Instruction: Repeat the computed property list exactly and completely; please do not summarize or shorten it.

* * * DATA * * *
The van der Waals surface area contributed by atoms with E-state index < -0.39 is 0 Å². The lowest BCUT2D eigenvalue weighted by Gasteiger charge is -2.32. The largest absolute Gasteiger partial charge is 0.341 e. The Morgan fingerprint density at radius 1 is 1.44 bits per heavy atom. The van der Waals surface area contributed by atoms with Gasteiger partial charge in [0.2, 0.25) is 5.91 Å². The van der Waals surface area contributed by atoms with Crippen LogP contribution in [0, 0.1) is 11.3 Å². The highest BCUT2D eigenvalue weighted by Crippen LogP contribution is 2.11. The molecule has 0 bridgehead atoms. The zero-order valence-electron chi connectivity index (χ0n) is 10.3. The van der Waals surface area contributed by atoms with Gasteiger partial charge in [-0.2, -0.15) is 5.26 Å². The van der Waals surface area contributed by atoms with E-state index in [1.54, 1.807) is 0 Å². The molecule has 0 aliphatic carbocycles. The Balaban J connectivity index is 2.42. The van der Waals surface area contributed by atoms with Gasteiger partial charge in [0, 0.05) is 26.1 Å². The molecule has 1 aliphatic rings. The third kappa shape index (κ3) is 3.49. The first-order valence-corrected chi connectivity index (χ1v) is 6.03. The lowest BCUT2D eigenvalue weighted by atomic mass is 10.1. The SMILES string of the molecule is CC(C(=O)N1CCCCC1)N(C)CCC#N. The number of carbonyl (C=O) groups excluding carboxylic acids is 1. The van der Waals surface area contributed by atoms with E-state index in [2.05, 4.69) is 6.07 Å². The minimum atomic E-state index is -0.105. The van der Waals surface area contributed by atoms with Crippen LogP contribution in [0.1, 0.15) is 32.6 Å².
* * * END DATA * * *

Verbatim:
The van der Waals surface area contributed by atoms with E-state index < -0.39 is 0 Å². The lowest BCUT2D eigenvalue weighted by Gasteiger charge is -2.32. The largest absolute Gasteiger partial charge is 0.341 e. The Morgan fingerprint density at radius 1 is 1.44 bits per heavy atom. The van der Waals surface area contributed by atoms with Gasteiger partial charge in [0.2, 0.25) is 5.91 Å². The van der Waals surface area contributed by atoms with Crippen LogP contribution in [0, 0.1) is 11.3 Å². The highest BCUT2D eigenvalue weighted by Crippen LogP contribution is 2.11. The molecule has 0 bridgehead atoms. The zero-order valence-electron chi connectivity index (χ0n) is 10.3. The van der Waals surface area contributed by atoms with Gasteiger partial charge in [-0.2, -0.15) is 5.26 Å². The van der Waals surface area contributed by atoms with E-state index in [1.54, 1.807) is 0 Å². The molecule has 0 aliphatic carbocycles. The Balaban J connectivity index is 2.42. The van der Waals surface area contributed by atoms with Gasteiger partial charge in [0, 0.05) is 26.1 Å². The molecule has 1 aliphatic rings. The third kappa shape index (κ3) is 3.49. The first-order valence-corrected chi connectivity index (χ1v) is 6.03. The lowest BCUT2D eigenvalue weighted by atomic mass is 10.1. The SMILES string of the molecule is CC(C(=O)N1CCCCC1)N(C)CCC#N. The number of carbonyl (C=O) groups excluding carboxylic acids is 1. The van der Waals surface area contributed by atoms with E-state index in [2.05, 4.69) is 6.07 Å². The minimum atomic E-state index is -0.105. The van der Waals surface area contributed by atoms with Crippen LogP contribution in [0.1, 0.15) is 32.6 Å².